2015: The Year of User Generated Content
2015 was an amazing year for user generated content (UGC). The launches of Meerkat and Periscope brought live streaming to the masses, while network giants like Twitter introduced new storytelling formats with Moments and Instagram moved beyond the square with landscape and portrait photos. Snapchat continued to evolve into a publishing powerhouse, and Facebook expanded its products with more features than ever.
Leading brands took care to incorporate UGC into their overall marketing for 2015 and make sure it was an integral part of their campaigns. From fashion to entertainment, toys to travel, UGC made a big impact on the biggest campaigns of the year. In fact, many of the most notable campaigns were based on UGC participation.
The Straight Outta Somewhere meme generator was one of my favorite campaigns of the year as it made it easy for people to create and personalize their own ‘Straight Outta _____’ image based on the historic Straight Outta Compton album cover art. The campaign was a viral success and spread like wildfire on social media, giving a huge lift in awareness to the film generating increased ticket sales for the new movie, soundtrack, and remaster of the original album.
By making a meme generator that was strikingly on-brand and simple for fans to customize, the campaign was able to attract everyone from sports teams to celebrities to participate in the campaign. The meme generator was a great strategy and one I think more brands will follow in 2016.
Another great campaign from 2015 was the Star Wars #ForceFriday campaign, a global release and unboxing of dozens of new and exciting Star Wars toys. Their marketing team did an amazing job building up the hype for what would have been just a normal Friday and turned it into a global event with a global livestream and hashtag where fans shared their excitement and photos of new purchases of Star Wars toys.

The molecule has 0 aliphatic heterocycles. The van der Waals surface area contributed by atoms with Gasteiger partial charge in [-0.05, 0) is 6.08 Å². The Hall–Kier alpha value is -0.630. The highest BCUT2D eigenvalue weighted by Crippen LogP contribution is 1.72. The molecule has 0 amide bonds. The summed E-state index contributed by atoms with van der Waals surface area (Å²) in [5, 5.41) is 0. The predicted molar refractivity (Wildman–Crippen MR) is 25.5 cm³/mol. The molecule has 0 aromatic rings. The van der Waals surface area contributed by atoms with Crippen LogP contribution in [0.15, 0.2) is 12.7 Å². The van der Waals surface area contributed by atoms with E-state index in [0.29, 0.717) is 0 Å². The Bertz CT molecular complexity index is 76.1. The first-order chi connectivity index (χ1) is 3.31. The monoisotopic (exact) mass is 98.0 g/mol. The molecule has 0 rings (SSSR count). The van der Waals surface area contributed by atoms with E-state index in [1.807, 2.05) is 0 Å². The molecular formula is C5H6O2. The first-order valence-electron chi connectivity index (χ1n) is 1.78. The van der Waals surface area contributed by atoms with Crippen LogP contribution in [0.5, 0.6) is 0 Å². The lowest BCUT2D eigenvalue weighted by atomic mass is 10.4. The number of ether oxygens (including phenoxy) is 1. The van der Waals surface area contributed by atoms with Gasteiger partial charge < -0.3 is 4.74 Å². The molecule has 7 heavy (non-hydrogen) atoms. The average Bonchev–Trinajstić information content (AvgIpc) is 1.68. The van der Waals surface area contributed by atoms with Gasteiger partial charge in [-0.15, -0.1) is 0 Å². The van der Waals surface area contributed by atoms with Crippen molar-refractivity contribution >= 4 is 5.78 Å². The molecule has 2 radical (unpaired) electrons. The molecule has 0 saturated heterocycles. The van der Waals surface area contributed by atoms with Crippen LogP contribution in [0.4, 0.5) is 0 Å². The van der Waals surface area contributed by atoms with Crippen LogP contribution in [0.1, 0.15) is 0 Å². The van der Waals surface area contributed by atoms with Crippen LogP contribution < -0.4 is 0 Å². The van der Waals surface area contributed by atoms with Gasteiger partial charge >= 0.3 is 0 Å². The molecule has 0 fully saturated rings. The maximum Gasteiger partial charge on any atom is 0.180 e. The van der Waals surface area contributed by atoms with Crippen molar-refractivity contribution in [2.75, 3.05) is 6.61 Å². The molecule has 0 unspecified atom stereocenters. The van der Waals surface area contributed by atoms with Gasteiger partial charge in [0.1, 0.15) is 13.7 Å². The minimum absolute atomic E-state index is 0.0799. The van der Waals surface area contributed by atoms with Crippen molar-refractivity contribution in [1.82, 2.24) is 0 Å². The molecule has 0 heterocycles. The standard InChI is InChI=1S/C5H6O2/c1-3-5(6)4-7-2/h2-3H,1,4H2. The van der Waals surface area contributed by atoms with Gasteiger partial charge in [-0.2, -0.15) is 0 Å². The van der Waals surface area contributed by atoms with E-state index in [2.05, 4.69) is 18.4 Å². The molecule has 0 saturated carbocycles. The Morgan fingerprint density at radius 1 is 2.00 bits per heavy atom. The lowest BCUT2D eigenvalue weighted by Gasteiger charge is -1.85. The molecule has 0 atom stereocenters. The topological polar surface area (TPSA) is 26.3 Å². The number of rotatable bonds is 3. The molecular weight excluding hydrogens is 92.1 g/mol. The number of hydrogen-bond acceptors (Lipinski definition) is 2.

Leveraging social media and user-generated content to hype the buildup and excitement of a new release can be very powerful. While not every brand may have the strength and numbers of the Star Wars fanbase, brands everywhere can use their greatest asset, their customers and fans, to become their greatest marketers.
A trend I see for 2016 is the increasing personalization of content as well as a greater shift to lifestyle-focused UGC. Coca-Cola did this really well in 2015 with their #Shareacoke campaign, literally personalizing their products for people to seek out specific variations just so that they would share, and create UGC on social networks. By personalizing their products and UGC marketing efforts, they created a greater emotional connection between their fans and their products.
In 2016, lifestyle campaigns in particular will continue to grow in popularity as brands ask their fans to participate in a visual conversation of what their products enable them to do. Moving away from repetitive product shots on social media, brands like the outdoor company Poler Stuff are promoting their own products through hashtags. Poler Stuff's #Campvibes asks fans to participate with amazing camping and hiking photography, not requiring them to feature Poler gear in the photos. It is about the lifestyle, not any specific product. Poler then curates and shares the best photos and videos on their website and in store to inspire visitors to go on their own camping adventures.
This is just the beginning of a whole new wave of marketing where brands and fans are creating content together around their shared love of products, movements and communities creating strong stories. With a phone in every pocket, there is so much opportunity to crowd source amazing content and share the collection with the world. With new social networks appearing each year and the established ones growing and continuously innovating, user-generated content will be a major focus for marketing campaigns for many years to come.